Kevin J. Anderson,
The Saga of Seven Suns #1:
Hidden Empire

(Aspect/Warner, 2002)

Kevin J. Anderson's Hidden Empire, the first book in The Saga of Seven Suns, requires a certain level of commitment from the reader, but one's patience and focus is well rewarded by a thrilling, almost intoxicating reading experience. This is a true space epic in every sense of the word, encompassing several alien races, all manner of strikingly different planets and a huge number of important characters. Just this first book alone is rather lengthy, and the opening 200 pages can be a bit of a test. While each chapter is relatively short, Anderson constantly switches point of view from one character to another. I initially had a hard time remembering who certain characters were and how they fit into the overall picture.

I imagine that some readers might be tempted to lay this book aside during this crucial and lengthy introductory phase, but those who do so will miss out on an incredibly gripping story that represents all of the best things about science fiction. To his credit, Anderson does include an appendix featuring a chronology of events and pertinent rulers as well as a glossary of important terms and people.

About a third of the way through Hidden Empire, everything started to click for me; all of these very different characters who had remained elusive in my imagination began to really emerge in my consciousness. My doubts now fully allayed, I found myself completely fascinated and personally involved as dire events began to play out before my very eyes. On more than one occasion, I uttered an audible "Oh no" when a sudden plot twist hit me like a linebacker blindsiding an unprotected quarterback.

Any plot summary I write cannot possibly do justice to this epic, but I will try to state a few overarching features of the novel. In the early 23rd century, Earth began colonizing its corner of the galaxy, and one such colonization ship was eventually discovered by the Ildiran Empire, the only other known major civilization in the Spiral Arm of the galaxy. Ildiran is eternally lit by seven suns, and this ancient civilization's history is recorded in the massive Book of Seven Suns, a continuously growing saga that the most fervent student could never possibly read in the space of one lifetime. Earth and her colonies form the Terran Hanseatic League, and they seek to expand while their mysterious Ildiran allies care more about the past than the future.

Ildiran is led by a Mage-Imperator who, through the mysterious force of thism, can see inside the minds of all his people; the Hansa League is represented by a king, but true power lies in the shadows behind the throne. A few disparate groups do seek to maintain their independence. The Roamers live a nomadic life, thriving economically by supplying the precious stardrive fuel the two major civilizations require for space travel. Then there are the Therons; theirs is a civilization devoted to the care of the vast and semi-sentient worldforest, the ultimate organic collective of universal knowledge. The green priests of Theroc take on a crucial role in this story, as they can communicate instantly across vast distances of space through the worldtrees they raise and tend to on other planets.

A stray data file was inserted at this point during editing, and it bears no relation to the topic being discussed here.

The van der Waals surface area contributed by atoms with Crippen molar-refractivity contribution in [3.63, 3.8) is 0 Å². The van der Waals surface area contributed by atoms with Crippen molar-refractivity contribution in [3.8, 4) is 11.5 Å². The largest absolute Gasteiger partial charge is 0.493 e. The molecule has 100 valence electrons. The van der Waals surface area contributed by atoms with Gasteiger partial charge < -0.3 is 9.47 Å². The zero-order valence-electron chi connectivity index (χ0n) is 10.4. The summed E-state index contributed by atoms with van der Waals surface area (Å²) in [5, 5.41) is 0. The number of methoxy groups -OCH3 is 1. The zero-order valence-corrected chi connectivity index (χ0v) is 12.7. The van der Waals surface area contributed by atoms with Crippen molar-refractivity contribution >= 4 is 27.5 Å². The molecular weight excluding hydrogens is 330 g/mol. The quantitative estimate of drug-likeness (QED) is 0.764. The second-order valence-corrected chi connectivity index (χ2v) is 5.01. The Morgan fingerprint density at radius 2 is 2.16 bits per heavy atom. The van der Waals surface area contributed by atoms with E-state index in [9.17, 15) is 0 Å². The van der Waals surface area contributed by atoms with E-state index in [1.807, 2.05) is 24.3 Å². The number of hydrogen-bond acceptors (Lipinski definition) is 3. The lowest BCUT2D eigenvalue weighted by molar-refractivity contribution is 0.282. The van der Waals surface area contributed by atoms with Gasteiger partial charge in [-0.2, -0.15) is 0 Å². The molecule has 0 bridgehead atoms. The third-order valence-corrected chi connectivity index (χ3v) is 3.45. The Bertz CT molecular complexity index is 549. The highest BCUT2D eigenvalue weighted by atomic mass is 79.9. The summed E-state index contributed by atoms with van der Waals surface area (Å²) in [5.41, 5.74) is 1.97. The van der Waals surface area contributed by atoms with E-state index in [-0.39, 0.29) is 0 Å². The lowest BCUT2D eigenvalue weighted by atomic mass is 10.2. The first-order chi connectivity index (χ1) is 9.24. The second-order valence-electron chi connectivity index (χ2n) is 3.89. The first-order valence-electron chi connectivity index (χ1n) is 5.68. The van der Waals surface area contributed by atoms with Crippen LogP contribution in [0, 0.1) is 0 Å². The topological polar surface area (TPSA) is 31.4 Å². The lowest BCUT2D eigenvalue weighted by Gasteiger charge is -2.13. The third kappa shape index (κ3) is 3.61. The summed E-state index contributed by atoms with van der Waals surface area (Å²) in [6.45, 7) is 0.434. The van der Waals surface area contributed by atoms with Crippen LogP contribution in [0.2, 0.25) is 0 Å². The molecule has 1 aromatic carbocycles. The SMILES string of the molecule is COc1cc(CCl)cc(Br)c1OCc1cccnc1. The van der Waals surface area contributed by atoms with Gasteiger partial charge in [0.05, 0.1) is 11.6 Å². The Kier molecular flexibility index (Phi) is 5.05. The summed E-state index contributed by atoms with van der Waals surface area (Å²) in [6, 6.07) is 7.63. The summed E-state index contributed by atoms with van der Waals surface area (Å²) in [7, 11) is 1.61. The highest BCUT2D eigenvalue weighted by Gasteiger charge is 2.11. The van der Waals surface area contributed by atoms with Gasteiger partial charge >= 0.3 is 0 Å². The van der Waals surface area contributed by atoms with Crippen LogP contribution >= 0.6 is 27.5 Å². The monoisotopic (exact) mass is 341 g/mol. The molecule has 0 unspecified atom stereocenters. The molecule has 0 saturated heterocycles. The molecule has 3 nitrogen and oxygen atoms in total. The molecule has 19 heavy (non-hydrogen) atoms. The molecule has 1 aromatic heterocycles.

The most mysterious people of all are the extinct Klikiss race. Almost nothing is known of this long-gone alien superpower, but the discovery of some of their technology basically sets the events of this story in motion. Using a Klikiss Torch, the Hansa League turns a gas giant planet into a star, thereby making distant moons of the new sun capable of sustaining human colonies. Unfortunately, an unknown race of mysterious and mindbogglingly deadly aliens live in the pressurized depths of gas giants and do not take kindly to having one of their worlds destroyed. They don't ask questions; they just start sending up ships to destroy anything and everything around their home planets. Suddenly, the galaxy is at war, and Hidden Empire becomes much too exciting to even dream of putting down. Neither the Hansa League nor the Ildiran Empire is exactly what it seems, and this makes for some startling revelations as the book winds toward its conclusion. With the action definitely heated up, all manner of familiar characters caught up in events they can barely come to terms with, and the dark and mysterious game plans of different characters offering one dire surprise after another, this novel that seemed so long in the early chapters suddenly became all too short.

Casual science fiction fans may not have the patience to stick with this panoramic epic long enough to get hooked, but those who love space epics of the grandest style will find much to jump up and down about in this first entry in the series.

- Rambles
written by Daniel Jolley
published 13 March 2004

Buy it from